Our Seeds of Knowledge Series hopes to share the voice of creators in children’s publishing and also, offer guidance to aspiring writers and illustrators. This kind of diverse community knowledge is what I wish had existed, when I was starting out with Saffron Press.
Here at the Pod, we advocate passionately for accurate diverse representation. Some wonderful creators have generously accepted an invitation to share knowledge. We will learn about their work and the work of representing the Sikh identity in their children’s books.
I would like to welcome screenwriter and children’s author, Supriya Kelkar.
Supriya grew up in the Midwest, where she learned Hindi as a child by watching three Hindi movies a week. Winner of the New Visions Award for her middle grade novel AHIMSA, (Tu Books, 2017), Supriya is a screenwriter who has worked on the writing teams for several Hindi films, including Lage Raho Munnabhai and Eklavya: The Royal Guard, India’s entry into the 2007 Academy Awards. Supriya’s books include AHIMSA, THE MANY COLORS OF HARPREET SINGH (Sterling, 2019), AMERICAN AS PANEER PIE (Aladdin/Simon & Schuster, 2020) THE SANDALWOOD PYRE (Tu Books, 2020), and THAT THING ABOUT BOLLYWOOD (Aladdin/Simon and Schuster, 2021).
NAVJOT: What were your dreams of hope growing up? (Were you first drawn to illustrating or writing or something else, perhaps?)
SUPRIYA: I always loved drawing and wanted to illustrate from a young age but I really fell in love with writing in third grade, after my teacher had us work on a story and bound each kid’s story into their own hardcover book. I felt so proud to share that story, from that moment on, I decided I wanted to be a writer. A couple years later, in middle school, I narrowed that dream of writing down to screenwriting. I wanted to write movies. So when I was hired by Vidhu Vinod Chopra to write Hindi movies with him after I graduated from college, it was truly a dream come true.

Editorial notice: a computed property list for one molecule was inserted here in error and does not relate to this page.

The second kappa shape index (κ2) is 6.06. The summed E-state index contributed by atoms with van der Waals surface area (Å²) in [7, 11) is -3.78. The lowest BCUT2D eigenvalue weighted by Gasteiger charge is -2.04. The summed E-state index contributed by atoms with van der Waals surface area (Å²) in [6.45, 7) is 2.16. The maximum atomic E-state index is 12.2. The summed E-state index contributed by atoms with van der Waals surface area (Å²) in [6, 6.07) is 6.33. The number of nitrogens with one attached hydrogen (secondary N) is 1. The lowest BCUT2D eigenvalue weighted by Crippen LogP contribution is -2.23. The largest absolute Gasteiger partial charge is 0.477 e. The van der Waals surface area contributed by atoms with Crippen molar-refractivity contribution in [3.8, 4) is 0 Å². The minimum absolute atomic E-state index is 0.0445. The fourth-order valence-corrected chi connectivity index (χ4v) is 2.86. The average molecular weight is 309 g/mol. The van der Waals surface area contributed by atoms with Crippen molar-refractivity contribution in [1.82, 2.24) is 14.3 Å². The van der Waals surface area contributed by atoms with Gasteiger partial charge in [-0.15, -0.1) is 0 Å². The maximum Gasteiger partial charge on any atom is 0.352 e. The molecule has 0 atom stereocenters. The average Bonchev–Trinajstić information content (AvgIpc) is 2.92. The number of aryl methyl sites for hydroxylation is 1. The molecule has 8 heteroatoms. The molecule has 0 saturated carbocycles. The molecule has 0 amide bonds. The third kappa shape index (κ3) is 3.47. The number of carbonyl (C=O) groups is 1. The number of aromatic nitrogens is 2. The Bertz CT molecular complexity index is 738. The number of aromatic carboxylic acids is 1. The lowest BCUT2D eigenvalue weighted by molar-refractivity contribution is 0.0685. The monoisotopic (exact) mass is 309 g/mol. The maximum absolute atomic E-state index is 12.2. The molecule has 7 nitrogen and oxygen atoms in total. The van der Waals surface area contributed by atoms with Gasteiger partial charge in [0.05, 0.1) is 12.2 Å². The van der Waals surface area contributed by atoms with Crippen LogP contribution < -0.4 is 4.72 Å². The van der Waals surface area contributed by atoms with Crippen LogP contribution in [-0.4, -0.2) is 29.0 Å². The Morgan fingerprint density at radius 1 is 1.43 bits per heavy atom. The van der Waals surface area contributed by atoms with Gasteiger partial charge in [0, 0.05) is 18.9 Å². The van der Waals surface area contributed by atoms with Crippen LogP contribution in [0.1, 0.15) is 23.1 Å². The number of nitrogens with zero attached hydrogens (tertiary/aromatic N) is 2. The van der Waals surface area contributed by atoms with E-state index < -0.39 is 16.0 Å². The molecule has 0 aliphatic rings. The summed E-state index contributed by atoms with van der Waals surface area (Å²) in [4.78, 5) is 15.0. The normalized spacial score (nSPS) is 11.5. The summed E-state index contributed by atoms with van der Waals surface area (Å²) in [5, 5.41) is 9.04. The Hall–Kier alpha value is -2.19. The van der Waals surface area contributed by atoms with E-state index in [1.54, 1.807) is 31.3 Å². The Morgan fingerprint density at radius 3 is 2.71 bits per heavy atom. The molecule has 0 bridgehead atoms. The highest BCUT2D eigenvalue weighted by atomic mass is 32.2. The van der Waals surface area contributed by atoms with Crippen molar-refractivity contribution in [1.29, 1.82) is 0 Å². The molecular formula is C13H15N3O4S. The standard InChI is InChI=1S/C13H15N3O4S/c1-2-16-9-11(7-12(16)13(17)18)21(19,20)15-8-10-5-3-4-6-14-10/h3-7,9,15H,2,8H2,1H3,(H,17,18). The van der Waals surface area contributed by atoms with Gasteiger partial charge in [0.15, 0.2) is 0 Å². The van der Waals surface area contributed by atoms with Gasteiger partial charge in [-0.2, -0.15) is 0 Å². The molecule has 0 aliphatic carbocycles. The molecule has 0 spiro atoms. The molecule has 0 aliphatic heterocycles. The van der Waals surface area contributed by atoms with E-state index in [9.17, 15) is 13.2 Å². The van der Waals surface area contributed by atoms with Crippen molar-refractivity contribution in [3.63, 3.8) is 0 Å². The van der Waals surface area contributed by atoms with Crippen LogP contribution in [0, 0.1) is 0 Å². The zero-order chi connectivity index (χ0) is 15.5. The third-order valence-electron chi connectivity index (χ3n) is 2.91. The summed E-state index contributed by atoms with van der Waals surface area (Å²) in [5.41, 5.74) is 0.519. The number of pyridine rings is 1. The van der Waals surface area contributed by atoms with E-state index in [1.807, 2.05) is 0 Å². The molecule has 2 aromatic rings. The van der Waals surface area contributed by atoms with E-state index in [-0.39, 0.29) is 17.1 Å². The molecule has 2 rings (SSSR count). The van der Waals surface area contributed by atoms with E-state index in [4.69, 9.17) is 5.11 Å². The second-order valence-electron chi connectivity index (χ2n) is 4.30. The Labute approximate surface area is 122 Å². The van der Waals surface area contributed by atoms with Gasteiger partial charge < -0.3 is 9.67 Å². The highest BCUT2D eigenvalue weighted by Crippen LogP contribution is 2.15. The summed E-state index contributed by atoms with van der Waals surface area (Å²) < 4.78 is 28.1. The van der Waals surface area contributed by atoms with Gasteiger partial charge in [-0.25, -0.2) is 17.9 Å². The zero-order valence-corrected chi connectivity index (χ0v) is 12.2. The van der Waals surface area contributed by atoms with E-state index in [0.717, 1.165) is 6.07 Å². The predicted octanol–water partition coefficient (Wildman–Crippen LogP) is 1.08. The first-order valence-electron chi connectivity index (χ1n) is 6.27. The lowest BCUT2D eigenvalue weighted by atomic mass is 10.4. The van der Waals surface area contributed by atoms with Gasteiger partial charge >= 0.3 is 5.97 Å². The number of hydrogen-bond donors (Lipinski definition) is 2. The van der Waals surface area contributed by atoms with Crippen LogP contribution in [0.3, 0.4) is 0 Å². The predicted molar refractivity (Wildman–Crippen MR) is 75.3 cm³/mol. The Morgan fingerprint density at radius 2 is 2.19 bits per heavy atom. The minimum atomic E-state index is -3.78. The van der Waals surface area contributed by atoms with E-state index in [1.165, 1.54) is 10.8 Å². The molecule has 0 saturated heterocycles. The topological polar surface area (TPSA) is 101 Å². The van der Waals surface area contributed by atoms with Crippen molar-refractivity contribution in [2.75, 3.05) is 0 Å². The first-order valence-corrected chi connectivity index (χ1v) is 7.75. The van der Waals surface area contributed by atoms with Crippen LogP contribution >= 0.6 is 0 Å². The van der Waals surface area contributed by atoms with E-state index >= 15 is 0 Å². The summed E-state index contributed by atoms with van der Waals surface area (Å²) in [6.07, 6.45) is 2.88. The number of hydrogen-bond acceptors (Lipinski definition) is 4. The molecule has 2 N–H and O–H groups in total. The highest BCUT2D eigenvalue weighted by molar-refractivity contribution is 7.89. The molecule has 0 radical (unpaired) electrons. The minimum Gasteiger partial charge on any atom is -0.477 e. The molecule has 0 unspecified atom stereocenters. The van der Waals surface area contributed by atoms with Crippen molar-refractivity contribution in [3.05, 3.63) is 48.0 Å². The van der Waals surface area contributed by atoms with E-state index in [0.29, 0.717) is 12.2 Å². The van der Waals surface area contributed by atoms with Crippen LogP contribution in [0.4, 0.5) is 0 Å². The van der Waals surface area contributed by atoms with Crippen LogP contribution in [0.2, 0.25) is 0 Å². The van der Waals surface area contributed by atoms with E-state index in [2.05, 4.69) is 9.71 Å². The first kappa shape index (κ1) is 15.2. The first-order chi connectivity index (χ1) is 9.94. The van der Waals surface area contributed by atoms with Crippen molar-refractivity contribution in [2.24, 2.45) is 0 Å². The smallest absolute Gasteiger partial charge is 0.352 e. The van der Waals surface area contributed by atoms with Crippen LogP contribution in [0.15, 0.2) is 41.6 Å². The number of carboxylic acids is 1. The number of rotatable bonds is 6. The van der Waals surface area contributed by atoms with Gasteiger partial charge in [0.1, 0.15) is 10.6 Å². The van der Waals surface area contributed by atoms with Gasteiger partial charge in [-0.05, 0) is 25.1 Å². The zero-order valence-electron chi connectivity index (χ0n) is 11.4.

NAVJOT: What moved you from writing for the Bollywood screen to writing for children?
SUPRIYA: Although I wrote Bollywood movies at work, the screenplays I wrote while studying film at the University of Michigan, and on my own time after that, were mostly scripts for children’s movies or TV shows. I had first had the idea of writing my middle grade novel, AHIMSA, as a screenplay actually. When it wasn’t clicking as a script, I decided to try it as a novel, and that’s how I first started writing children’s books. A decade later, after I had children, I didn’t want to be gone from them for long stretches of time for scripting sessions out of town that my job required, so I decided to focus more on children’s books. I took classes, read books to improve my craft, worked with freelance editors to revise, and then in 2016, AHIMSA won Tu Books/Lee and Low Books’ New Visions Award and along with it, a publishing deal. So 14 years after I wrote the first draft of AHIMSA, it was published in 2017.
NAVJOT: Many readers may be surprised to learn just how long it takes to complete a manuscript for a children’s picture book. Could you describe the timeline for THE MANY COLORS OF HARPREET SINGH? How does it compare to writing for the big screen? On reflection, were you prepared for this journey?